BOSTON--China's reliance on coal has driven workers into deeper and more dangerous mines, but industry reforms offer hope for improvements, a new international study says.
Last month, the Paris-based International Energy Agency (IEA) released a two-year study of China's coal industry with support from key government agencies, including the National Development and Reform Commission (NDRC).
The study found that China already has many programs to make coal-burning cleaner, though the country has become the world's biggest coal user and source of global warming emissions. The question is how the measures will be applied to treat problems like pollution and industrial accidents.
"China will need to decide for itself how to proceed, but its actions, more than those of any other country, will shape the global approach to the cleaner use of coal," the report said.
In the 320-page study, the IEA argues that the campaign for cleaner coal depends not only on improving efficiency and emissions but on mining, transport, and the pricing of fuel.
"Cleaner coal is often conceived as simply power generation technologies, but there's a lot more to using coal in a better way," said the IEA's project leader, Jonathan Sinton, in a Radio Free Asia interview.
Supplies 'harder to develop'
Although China is the world's biggest coal producer, its supplies are getting harder to develop. Each year, mines have to be dug deeper, increasing both the costs and the safety risks for workers.
"The most easily available coal has been mined out," said Sinton. "There's a lot more resource, but it tends to be deeper underground, farther away, [and] higher in sulfur, ash, and other impurities. So, it becomes more expensive."
"Unless you improve mine safety, it also becomes more dangerous," he said.
China is currently mining coal at an average depth of 400 meters (1,312 feet), but this figure is expected to reach 500 meters in 2010, the report said.
Over 3,200 miners died in coal accidents last year, according to the State Administration of Work Safety (SAWS), making China's death toll the highest for the industry in the world.
But those fatalities were 15 percent fewer than in 2007 and less than half the number in 2002, the report said, calling the improvement "a tribute to the effectiveness of recent efforts to improve work safety."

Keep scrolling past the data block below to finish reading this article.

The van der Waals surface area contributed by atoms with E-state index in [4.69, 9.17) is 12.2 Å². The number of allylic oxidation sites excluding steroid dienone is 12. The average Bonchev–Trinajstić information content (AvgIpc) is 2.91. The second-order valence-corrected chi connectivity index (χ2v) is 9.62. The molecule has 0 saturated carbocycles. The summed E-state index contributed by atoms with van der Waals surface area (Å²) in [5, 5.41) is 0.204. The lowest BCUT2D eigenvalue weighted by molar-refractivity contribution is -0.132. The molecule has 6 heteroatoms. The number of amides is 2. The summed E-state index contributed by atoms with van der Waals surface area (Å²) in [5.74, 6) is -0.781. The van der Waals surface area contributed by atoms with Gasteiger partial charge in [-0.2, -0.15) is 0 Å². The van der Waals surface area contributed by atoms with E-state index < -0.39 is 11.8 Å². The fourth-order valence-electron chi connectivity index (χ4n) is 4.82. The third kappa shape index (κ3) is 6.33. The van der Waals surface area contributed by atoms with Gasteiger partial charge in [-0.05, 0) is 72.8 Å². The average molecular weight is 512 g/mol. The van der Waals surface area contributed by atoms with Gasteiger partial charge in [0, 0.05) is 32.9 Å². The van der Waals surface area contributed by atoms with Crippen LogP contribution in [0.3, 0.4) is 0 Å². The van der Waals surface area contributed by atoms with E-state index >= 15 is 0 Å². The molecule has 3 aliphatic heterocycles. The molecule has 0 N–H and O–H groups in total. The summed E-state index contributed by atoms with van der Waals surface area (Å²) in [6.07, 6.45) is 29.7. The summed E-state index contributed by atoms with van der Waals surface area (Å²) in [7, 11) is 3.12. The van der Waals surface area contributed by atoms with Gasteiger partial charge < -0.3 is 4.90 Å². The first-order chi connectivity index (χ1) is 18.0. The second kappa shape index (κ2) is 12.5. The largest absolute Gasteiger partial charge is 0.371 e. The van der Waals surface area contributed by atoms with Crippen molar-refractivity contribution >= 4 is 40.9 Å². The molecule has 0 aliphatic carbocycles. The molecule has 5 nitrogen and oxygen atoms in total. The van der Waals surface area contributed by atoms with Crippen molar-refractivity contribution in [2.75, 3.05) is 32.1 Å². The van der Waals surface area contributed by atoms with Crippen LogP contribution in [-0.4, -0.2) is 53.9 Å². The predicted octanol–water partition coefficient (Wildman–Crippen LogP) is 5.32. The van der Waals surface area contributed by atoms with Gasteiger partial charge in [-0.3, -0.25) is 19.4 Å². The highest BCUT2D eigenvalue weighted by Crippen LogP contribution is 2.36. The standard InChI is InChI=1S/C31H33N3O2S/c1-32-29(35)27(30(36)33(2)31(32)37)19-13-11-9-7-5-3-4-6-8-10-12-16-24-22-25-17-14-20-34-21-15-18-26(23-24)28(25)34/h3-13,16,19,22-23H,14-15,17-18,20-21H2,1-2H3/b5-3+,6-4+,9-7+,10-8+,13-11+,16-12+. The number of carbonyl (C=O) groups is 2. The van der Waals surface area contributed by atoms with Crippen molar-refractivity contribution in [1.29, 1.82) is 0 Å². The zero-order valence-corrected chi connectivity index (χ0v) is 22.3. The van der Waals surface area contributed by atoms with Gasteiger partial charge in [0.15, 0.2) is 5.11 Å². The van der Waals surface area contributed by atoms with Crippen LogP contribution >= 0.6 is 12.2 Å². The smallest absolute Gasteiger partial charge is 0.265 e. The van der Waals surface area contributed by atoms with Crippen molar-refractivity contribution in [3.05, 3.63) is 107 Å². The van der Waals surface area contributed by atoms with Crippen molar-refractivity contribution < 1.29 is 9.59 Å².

Safety still a problem
Part of China's continuing safety problem is that, unlike in the U.S., only 4 percent of China's reserves can be developed at opencast mines, or excavations on the surface.
And though China has many large mechanized mines that use safer technology, some 2 million workers still face high risks in smaller underground mines with poor safety equipment or training, the study said.
By next year, China could produce 2.24 billion tons of coal at 13 large bases that provide relatively good conditions and washing facilities to reduce high-polluting dust, the IEA said. That would be 80 percent of production, raising the question of whether China could simply close all unsafe mines and still meet its needs.
"It would be good if it could, and more efficient use of coal is the first step in getting there," said Sinton, but he added that energy demand continues to be driven by economic growth, which has outpaced technological change.
Sinton said China can still improve safety at small mines, noting that India, most of whose mines are underground, has about one-fourth the fatality rate.
China is already making progress with some of the most advanced technologies for curbing carbon dioxide (CO2) emissions, which cause global warming. These include units that produce synthetic gas from coal and "ultra-supercritical" power plants, which reduce coal use by operating at higher temperature and efficiency.
The Huaneng Group's Gaobeidian power plant in Beijing is also being built with the most advanced "carbon capture and storage" (CCS) technology to trap CO2 emissions. Environmentalists are looking at such plants as a key to combating climate change.
More emissions likely
But the study concludes that large-scale use of CCS systems in China is unlikely before 2030. That may mean another 20 years of emissions before the technology can be proven and put in place.
"It's a huge challenge worldwide," Sinton said. Among other proposals, the report recommends more joint ventures and foreign investments to promote technology transfer.
Philip Andrews-Speed, a China energy expert at Scotland's University of Dundee, said the report's key finding may be that only a small share of China's coal will come from more efficient and safer opencast operations in the future.
Large opencast projects have been developed in northern China in the past 10 years, but these will not provide all the resources that the country needs, Andrews-Speed told RFA.
"The luxury that the country has enjoyed for the last 10 years may only be enjoyed for another decade or so before they become reliant again on underground reserves, getting ever-deeper and ever more expensive and unsafe," he said.
Underground mining can be made safer but only at a higher cost, said Andrews-Speed. "As the coal reserves get deeper, it just costs you more and more," he said.
The report also highlighted a serious public cost that goes beyond the fatality figures. China currently has 600,000 former coal miners suffering from lung disease, the study said, indicating that the industry may be adding over 70,000 new cases per year.
"It's a huge social cost, and if the government picks up the health service, then there's a huge cost to the health service," Andrews-Speed said.